Archive for November 17th, 2010


I’ve Got Faaaiiiith, Faith Of The Heeaaaaarrrrt

November 17, 2010

Okay, first of all, I quite liked Enterprise and I don’t understand why it gets all this hate. As a series, I thought it was very entertaining.

Second of all, I have a rabid addiction to costumes in Star Trek Online, so when Cryptic rolled out their new Enterprise-themed items in the C-store, decking my away team out in the Earth space exploration program uniforms was a no-brainer. T’Andy, being the captain and therefore special, also gets the honor of being stuck in a T’Pol jumpsuit (“logical and fashionable”?!)

Let this be my tribute to Enterprise, may it get the love it deserves. I did pass on the NX-01 ship replica, however. Think I’ll stick with my Maelstrom class fleet escort, thanks.

Dammit, now I have “Where My Heart Will Take Me” stuck in my head.


Read Lately: World Of Warcraft – The Shattering: Prelude To Cataclysm

November 17, 2010

With the World of Warcraft expansion looming on the horizon, I thought it prudent to give this one a read before the cataclysm descends upon us all. As it turns out, my timing couldn’t have been better. Elemental invasions and other pre-Cataclysm events are unfolding on the live servers even as we speak. Since the novel deals with important WoW characters and their struggle to understand the increasingly unruly behavior of Azeroth’s elements, I felt it complemented my in-game experience nicely.

That said, if you’ve been following the pre-expansion coverage closely, nothing in this book should surprise you. Still, it’s worth the read especially if you’re a lore buff and wouldn’t mind further insight into the events of the game. For instance — Thrall in Nagrand. The quest line that went active recently will send you to see him and give you a general idea of what’s going on, but for more details and a deeper understanding of his role in Cataclysm, you absolutely have to read The Shattering. As for me, I don’t follow WoW news or play the game as much as I used to, so I only have a vague sense of why things are happening the way they are. Well, this novel was able to answer a lot of my questions.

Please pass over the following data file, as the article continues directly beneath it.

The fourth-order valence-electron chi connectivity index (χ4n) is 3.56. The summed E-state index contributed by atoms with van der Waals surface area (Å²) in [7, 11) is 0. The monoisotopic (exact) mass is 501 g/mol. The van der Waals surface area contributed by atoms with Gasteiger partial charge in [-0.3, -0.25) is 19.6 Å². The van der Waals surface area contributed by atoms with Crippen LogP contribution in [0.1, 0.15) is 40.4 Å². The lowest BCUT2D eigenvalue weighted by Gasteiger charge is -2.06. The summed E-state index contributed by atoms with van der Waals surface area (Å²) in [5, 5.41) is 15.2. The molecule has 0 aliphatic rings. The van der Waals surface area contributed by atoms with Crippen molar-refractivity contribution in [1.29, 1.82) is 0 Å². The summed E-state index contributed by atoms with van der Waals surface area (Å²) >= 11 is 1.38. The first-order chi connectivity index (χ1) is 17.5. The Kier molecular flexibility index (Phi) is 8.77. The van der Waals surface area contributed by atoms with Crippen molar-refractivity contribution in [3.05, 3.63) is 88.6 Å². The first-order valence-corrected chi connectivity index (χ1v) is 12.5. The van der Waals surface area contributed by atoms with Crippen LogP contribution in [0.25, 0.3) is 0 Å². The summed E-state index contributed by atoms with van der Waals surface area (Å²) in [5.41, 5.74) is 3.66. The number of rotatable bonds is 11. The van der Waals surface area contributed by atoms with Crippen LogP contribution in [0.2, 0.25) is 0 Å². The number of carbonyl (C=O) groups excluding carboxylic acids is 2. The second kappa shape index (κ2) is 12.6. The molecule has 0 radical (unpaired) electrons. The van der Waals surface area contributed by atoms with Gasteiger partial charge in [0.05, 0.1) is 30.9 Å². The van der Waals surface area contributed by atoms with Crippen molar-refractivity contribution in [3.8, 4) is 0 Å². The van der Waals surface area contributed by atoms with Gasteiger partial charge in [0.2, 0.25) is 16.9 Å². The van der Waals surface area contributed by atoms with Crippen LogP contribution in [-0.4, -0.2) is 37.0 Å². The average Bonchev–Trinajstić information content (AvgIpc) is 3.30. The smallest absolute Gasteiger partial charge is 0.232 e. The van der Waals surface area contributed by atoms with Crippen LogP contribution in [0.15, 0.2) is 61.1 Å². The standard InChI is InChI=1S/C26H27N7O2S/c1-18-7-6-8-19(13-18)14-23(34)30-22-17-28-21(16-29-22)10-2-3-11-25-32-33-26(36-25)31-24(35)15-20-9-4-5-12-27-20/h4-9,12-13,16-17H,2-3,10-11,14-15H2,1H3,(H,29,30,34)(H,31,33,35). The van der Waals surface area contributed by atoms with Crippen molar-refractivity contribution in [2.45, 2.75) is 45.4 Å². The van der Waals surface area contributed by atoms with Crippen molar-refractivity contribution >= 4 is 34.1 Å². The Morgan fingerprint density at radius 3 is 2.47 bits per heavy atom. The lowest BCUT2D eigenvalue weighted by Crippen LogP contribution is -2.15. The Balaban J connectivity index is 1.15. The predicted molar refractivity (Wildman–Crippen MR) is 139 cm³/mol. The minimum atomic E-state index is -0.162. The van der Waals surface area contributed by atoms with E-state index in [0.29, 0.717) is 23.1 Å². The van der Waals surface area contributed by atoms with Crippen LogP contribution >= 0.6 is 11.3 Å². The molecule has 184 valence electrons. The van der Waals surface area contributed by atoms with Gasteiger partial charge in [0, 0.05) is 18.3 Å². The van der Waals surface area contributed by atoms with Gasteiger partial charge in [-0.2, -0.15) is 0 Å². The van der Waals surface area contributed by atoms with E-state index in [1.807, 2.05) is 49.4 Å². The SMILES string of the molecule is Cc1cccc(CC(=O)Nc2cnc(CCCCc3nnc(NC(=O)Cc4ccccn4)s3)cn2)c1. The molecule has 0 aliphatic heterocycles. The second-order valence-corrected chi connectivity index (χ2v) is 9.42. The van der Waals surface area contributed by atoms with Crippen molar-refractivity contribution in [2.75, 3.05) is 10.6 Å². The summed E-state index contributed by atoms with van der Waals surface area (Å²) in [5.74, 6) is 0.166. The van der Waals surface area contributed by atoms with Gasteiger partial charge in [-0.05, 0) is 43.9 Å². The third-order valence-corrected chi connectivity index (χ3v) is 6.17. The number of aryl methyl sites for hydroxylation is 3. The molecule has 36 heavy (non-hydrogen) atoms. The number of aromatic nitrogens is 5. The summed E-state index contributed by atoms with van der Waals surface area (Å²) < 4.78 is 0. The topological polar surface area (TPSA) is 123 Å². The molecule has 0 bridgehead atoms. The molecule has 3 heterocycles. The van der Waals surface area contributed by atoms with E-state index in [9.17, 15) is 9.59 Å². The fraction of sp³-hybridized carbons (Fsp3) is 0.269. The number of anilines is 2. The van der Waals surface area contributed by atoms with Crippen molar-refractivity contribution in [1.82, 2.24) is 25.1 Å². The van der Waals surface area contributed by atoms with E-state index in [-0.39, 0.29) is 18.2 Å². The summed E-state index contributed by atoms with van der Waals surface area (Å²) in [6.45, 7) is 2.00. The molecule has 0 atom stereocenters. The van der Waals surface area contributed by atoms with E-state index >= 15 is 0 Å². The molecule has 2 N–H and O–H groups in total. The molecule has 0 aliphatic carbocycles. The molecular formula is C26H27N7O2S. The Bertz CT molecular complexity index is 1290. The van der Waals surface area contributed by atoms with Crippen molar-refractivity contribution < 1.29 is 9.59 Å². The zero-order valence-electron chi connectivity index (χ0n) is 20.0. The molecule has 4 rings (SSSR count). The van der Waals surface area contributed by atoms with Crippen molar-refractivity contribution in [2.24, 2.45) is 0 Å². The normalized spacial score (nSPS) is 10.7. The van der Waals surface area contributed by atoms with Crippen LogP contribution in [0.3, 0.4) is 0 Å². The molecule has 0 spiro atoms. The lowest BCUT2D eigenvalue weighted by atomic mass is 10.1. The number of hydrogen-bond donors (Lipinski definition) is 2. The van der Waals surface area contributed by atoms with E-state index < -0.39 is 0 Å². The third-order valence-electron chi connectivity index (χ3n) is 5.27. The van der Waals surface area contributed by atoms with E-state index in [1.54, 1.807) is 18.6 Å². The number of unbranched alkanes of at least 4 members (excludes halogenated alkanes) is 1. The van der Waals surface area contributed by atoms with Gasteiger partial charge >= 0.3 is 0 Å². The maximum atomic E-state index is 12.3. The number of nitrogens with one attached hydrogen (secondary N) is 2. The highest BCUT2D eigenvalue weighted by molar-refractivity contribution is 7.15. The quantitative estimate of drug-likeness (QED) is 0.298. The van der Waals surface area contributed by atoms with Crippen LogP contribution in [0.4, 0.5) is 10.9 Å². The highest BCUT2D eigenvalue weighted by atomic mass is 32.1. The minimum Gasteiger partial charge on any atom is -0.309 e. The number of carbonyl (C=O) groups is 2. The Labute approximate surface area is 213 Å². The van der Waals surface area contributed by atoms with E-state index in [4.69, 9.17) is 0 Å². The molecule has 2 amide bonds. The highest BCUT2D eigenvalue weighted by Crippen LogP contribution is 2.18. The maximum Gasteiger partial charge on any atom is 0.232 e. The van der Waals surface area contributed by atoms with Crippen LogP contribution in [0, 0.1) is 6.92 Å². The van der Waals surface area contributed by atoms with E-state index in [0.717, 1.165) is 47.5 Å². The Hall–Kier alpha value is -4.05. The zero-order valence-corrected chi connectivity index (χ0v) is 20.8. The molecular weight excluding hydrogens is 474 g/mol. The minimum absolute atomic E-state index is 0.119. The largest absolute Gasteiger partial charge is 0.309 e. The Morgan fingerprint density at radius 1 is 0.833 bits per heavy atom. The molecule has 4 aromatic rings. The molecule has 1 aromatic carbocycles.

The writing isn’t bad either…surprisingly. I say this because when it comes video game tie-ins, 4 out of 5 books are likely to give me a headache. These kinds of novels are often written for a wide age range, and are meant to be quick and easy reads — and I accept that. Still, generally when I pick up any gaming franchise novel, it’s for the story and not much else. I was also a little wary of Christie Golden’s writing after reading her last WoW book Arthas: Rise of the Lich King, because I found it too rushed and unconvincing.

But I have to say, as Warcraft books go, The Shattering was excellent. Some sections still felt rushed, but for the most part the book was well-paced. The quality of the writing wasn’t as consistent as I’d hoped, but there were a few parts that completely blew me away. I don’t want to give away any spoilers, so let me just say towards the end of the novel is a chapter where Thrall goes on a vision quest, and I felt that it was one of the best characterizations of a video game protagonist I have ever read. Christie Golden has succeeded tremendously in fleshing out his character and story.

In the end, ultra-casual WoW players or folks who don’t have a Warcraft background probably won’t find The Shattering too compelling. It’s not a bad book, but it was clearly written for existing fans of the game with prior knowledge of its lore and characters. Without that background, I’m afraid the book may seem shallow and confusing. On the other hand, this book will serve as decent support material to anyone curious about what the Horde and Alliance are up to in the events leading up to Deathwing’s return. I would not hesitate to recommend The Shattering to anyone who has an interest in Cataclysm, or Warcraft lore in general.